Customer: “I’m so sorry that you have to work on Thanksgiving, it’s so terrible!”
Me: “It’s ok! We are here when people want to shop, that’s what we do…”
Customer: “Yeah, I’ll be here. What time should I get here to make sure I get X product?”
My personal opinion is that for every 100 people who are outraged in the opening time of major national retailers, 95 of them weren’t shopping Black Friday when we opened Friday morning at 8am. Also, for every 1 that is outraged, 100 are lining up at your local big box store to score the hottest deals. This is the real reason that Black Friday has crept back year after year until it is on Thursday for nearly every chain. Retail is a noble profession, one that serves customers, and that includes allowing customers to shop when and where they want. The fact is that you(the consumer) are the problem, and you aren’t going anywhere – except out and about, drunk on turkey and sides, into the line of a retailer. But you know what? I’m ok with that, and I hope you make your way into my line so I can serve you. That’s what I do.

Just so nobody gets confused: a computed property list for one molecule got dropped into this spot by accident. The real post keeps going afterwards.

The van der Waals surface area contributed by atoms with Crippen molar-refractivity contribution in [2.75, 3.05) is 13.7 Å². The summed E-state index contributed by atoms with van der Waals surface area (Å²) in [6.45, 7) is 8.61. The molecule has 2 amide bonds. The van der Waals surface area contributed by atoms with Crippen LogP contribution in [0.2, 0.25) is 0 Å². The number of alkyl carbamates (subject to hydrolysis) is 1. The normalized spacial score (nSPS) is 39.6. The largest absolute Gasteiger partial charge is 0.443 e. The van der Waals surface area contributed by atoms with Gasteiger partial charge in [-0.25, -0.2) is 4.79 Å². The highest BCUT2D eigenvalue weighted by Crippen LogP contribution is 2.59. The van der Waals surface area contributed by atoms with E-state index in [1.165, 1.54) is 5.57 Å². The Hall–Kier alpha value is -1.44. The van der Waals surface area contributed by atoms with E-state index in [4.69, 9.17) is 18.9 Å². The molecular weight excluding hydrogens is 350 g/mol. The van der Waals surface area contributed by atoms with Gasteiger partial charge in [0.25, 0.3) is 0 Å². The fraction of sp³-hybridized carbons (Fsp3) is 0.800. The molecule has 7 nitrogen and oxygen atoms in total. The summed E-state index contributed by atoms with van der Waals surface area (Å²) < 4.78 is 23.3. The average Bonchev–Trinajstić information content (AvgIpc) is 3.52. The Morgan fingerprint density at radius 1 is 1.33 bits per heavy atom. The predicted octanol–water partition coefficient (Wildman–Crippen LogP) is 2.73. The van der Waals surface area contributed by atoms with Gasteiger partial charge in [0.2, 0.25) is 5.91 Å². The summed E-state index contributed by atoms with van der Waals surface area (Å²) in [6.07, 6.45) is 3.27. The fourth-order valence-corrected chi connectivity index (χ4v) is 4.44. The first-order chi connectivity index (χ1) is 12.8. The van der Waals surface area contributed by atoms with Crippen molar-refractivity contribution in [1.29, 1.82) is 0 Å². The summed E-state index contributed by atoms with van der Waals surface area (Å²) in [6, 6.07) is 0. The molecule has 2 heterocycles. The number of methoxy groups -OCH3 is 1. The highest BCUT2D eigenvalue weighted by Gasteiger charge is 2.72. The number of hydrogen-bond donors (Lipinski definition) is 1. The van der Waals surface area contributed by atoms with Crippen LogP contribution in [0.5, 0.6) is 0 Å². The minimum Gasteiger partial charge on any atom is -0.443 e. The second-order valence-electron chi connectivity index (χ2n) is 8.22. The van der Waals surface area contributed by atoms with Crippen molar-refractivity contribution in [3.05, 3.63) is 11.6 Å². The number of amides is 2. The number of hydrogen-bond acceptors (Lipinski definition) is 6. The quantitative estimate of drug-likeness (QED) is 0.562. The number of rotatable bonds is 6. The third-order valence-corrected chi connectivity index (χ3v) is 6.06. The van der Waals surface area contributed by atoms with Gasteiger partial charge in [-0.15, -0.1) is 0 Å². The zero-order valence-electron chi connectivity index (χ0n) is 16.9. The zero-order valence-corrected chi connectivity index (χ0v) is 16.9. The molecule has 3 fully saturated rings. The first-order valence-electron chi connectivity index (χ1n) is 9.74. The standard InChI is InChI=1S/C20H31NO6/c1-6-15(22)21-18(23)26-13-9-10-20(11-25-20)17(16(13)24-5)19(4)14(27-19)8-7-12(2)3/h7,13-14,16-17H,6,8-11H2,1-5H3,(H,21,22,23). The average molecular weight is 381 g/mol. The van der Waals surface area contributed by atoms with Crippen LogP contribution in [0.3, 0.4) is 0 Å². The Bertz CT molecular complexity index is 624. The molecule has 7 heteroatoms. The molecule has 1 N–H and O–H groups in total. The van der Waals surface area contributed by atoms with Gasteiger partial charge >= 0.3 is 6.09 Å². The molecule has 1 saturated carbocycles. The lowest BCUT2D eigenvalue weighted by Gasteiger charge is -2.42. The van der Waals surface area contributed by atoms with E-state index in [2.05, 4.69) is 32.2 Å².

Now before you either start thinking that we all have giant red crosses on our front doors (no, this isn’t not-for-profit), or that I am just living in some utopia where we all hug and sing kumbayah all day, let me clarify. We open our doors early to make money. Lots of money. As I said earlier, this is the starting line to the marathon of the holiday shopping season. The term Black Friday, in fact, comes from the idea that retailers run in the red all year until the holiday season begins and we move into the “black” and become profitable for the year. Let me make a short comment about this:
How has the recession been for you? Listen to the news lately about the “painfully slow” recovery? Have any idea about Fed tapering(or not), and why? I find it near hilarious that so many Americans complain about the economy, yet expect that it is simply time combined with magic that is going to fix it. No, my friend, it isn’t that at all. You need to spend money! Yes, you! This is an historically short holiday shopping season, with Thanksgiving Day being closer to Christmas than it has been in many many years. The results from America’s retailers this year is a key indicator of economic recovery. This influences your 401k balance, your home value, the interest rate on your bank account, and more. We need to win… you need us to win.
In closing, here is how I look at it: Scheduling employees to work on Thanksgiving is an easy lightning rod for anyone to latch on to and seem like they are “fighting the good fight”. The problem is that people want to WORK and people want to SHOP. Retail is a noble profession that has provided me personally with more than I could have ever asked, and in return I am ready, willing, and able to serve customers on the day.
I will put in over 40 hours from Turkey day through the weekend – I hope to see you there!